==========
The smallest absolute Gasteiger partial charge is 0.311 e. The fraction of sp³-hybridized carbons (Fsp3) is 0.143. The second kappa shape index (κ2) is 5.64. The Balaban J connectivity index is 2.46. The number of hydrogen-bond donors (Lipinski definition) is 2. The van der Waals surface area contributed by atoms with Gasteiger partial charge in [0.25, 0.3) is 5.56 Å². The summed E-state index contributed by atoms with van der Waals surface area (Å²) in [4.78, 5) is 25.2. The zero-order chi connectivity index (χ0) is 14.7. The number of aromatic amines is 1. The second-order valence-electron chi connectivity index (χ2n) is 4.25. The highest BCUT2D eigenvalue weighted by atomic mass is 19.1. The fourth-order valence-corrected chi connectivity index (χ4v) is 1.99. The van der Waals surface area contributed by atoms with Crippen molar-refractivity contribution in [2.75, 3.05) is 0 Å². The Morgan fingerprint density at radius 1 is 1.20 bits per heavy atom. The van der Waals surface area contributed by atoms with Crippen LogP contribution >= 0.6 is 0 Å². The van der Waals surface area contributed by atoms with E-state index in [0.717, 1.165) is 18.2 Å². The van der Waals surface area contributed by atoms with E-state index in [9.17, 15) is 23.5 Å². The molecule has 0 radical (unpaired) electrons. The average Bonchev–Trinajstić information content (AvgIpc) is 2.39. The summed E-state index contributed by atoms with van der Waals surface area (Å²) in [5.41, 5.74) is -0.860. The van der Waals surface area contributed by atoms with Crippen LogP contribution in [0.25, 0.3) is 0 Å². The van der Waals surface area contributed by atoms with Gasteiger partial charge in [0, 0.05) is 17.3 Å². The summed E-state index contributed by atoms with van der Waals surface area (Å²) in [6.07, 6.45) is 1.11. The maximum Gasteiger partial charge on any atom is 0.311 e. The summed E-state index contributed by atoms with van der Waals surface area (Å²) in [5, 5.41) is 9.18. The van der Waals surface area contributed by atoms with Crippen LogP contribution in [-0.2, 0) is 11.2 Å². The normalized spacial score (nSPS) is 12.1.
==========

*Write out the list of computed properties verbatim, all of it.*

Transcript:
The smallest absolute Gasteiger partial charge is 0.311 e. The fraction of sp³-hybridized carbons (Fsp3) is 0.143. The second kappa shape index (κ2) is 5.64. The Balaban J connectivity index is 2.46. The number of hydrogen-bond donors (Lipinski definition) is 2. The van der Waals surface area contributed by atoms with Gasteiger partial charge in [0.25, 0.3) is 5.56 Å². The summed E-state index contributed by atoms with van der Waals surface area (Å²) in [4.78, 5) is 25.2. The zero-order chi connectivity index (χ0) is 14.7. The number of aromatic amines is 1. The second-order valence-electron chi connectivity index (χ2n) is 4.25. The highest BCUT2D eigenvalue weighted by atomic mass is 19.1. The fourth-order valence-corrected chi connectivity index (χ4v) is 1.99. The van der Waals surface area contributed by atoms with Crippen molar-refractivity contribution in [2.75, 3.05) is 0 Å². The Morgan fingerprint density at radius 1 is 1.20 bits per heavy atom. The van der Waals surface area contributed by atoms with Crippen LogP contribution >= 0.6 is 0 Å². The van der Waals surface area contributed by atoms with E-state index in [0.717, 1.165) is 18.2 Å². The van der Waals surface area contributed by atoms with E-state index in [9.17, 15) is 23.5 Å². The molecule has 0 radical (unpaired) electrons. The average Bonchev–Trinajstić information content (AvgIpc) is 2.39. The summed E-state index contributed by atoms with van der Waals surface area (Å²) in [5.41, 5.74) is -0.860. The van der Waals surface area contributed by atoms with Crippen LogP contribution in [0.25, 0.3) is 0 Å². The van der Waals surface area contributed by atoms with Gasteiger partial charge in [0, 0.05) is 17.3 Å². The summed E-state index contributed by atoms with van der Waals surface area (Å²) in [6.07, 6.45) is 1.11. The maximum Gasteiger partial charge on any atom is 0.311 e. The summed E-state index contributed by atoms with van der Waals surface area (Å²) in [5, 5.41) is 9.18. The van der Waals surface area contributed by atoms with Crippen LogP contribution in [-0.2, 0) is 11.2 Å². The normalized spacial score (nSPS) is 12.1.